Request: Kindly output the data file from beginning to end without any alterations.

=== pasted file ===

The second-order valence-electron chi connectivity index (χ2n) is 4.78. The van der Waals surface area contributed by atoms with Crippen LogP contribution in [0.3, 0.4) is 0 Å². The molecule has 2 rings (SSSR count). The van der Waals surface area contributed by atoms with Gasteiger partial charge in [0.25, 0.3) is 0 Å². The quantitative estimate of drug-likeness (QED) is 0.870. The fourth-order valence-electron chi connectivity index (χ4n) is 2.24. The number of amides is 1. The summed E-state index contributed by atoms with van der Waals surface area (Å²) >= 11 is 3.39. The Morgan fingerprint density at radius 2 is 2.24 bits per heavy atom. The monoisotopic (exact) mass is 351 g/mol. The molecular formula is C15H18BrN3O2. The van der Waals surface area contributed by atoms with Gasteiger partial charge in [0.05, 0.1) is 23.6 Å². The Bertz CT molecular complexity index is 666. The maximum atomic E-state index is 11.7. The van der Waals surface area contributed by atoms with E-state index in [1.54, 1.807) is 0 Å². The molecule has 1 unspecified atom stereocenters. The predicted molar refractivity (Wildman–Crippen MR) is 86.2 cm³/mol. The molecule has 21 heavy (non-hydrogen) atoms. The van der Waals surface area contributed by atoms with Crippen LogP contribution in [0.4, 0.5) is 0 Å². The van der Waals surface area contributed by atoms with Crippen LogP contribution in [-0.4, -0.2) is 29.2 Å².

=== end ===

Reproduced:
The second-order valence-electron chi connectivity index (χ2n) is 4.78. The van der Waals surface area contributed by atoms with Crippen LogP contribution in [0.3, 0.4) is 0 Å². The molecule has 2 rings (SSSR count). The van der Waals surface area contributed by atoms with Gasteiger partial charge in [0.25, 0.3) is 0 Å². The quantitative estimate of drug-likeness (QED) is 0.870. The fourth-order valence-electron chi connectivity index (χ4n) is 2.24. The number of amides is 1. The summed E-state index contributed by atoms with van der Waals surface area (Å²) >= 11 is 3.39. The Morgan fingerprint density at radius 2 is 2.24 bits per heavy atom. The monoisotopic (exact) mass is 351 g/mol. The molecular formula is C15H18BrN3O2. The van der Waals surface area contributed by atoms with Gasteiger partial charge in [0.05, 0.1) is 23.6 Å². The Bertz CT molecular complexity index is 666. The maximum atomic E-state index is 11.7. The van der Waals surface area contributed by atoms with E-state index in [1.54, 1.807) is 0 Å². The molecule has 1 unspecified atom stereocenters. The predicted molar refractivity (Wildman–Crippen MR) is 86.2 cm³/mol. The molecule has 21 heavy (non-hydrogen) atoms. The van der Waals surface area contributed by atoms with Crippen LogP contribution in [0.4, 0.5) is 0 Å². The van der Waals surface area contributed by atoms with Crippen LogP contribution in [-0.4, -0.2) is 29.2 Å².